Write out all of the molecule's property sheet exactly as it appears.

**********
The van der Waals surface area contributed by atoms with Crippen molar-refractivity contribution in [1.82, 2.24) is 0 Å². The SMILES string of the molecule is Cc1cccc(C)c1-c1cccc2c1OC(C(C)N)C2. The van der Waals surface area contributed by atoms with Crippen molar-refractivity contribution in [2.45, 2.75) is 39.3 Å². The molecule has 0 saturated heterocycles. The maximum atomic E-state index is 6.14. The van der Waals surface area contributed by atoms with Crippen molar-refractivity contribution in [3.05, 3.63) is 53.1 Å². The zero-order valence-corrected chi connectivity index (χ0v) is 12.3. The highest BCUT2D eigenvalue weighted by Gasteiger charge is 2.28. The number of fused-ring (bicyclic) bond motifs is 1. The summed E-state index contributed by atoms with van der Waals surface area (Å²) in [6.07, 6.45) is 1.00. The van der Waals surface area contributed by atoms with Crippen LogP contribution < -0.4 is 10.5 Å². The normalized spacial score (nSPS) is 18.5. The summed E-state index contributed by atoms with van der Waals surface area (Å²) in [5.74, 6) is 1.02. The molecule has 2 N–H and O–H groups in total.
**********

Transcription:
The van der Waals surface area contributed by atoms with Crippen molar-refractivity contribution in [1.82, 2.24) is 0 Å². The SMILES string of the molecule is Cc1cccc(C)c1-c1cccc2c1OC(C(C)N)C2. The van der Waals surface area contributed by atoms with Crippen molar-refractivity contribution in [2.45, 2.75) is 39.3 Å². The molecule has 0 saturated heterocycles. The maximum atomic E-state index is 6.14. The van der Waals surface area contributed by atoms with Crippen molar-refractivity contribution in [3.05, 3.63) is 53.1 Å². The zero-order valence-corrected chi connectivity index (χ0v) is 12.3. The highest BCUT2D eigenvalue weighted by Gasteiger charge is 2.28. The number of fused-ring (bicyclic) bond motifs is 1. The summed E-state index contributed by atoms with van der Waals surface area (Å²) in [6.07, 6.45) is 1.00. The van der Waals surface area contributed by atoms with Crippen LogP contribution < -0.4 is 10.5 Å². The normalized spacial score (nSPS) is 18.5. The summed E-state index contributed by atoms with van der Waals surface area (Å²) in [5.74, 6) is 1.02. The molecule has 2 N–H and O–H groups in total.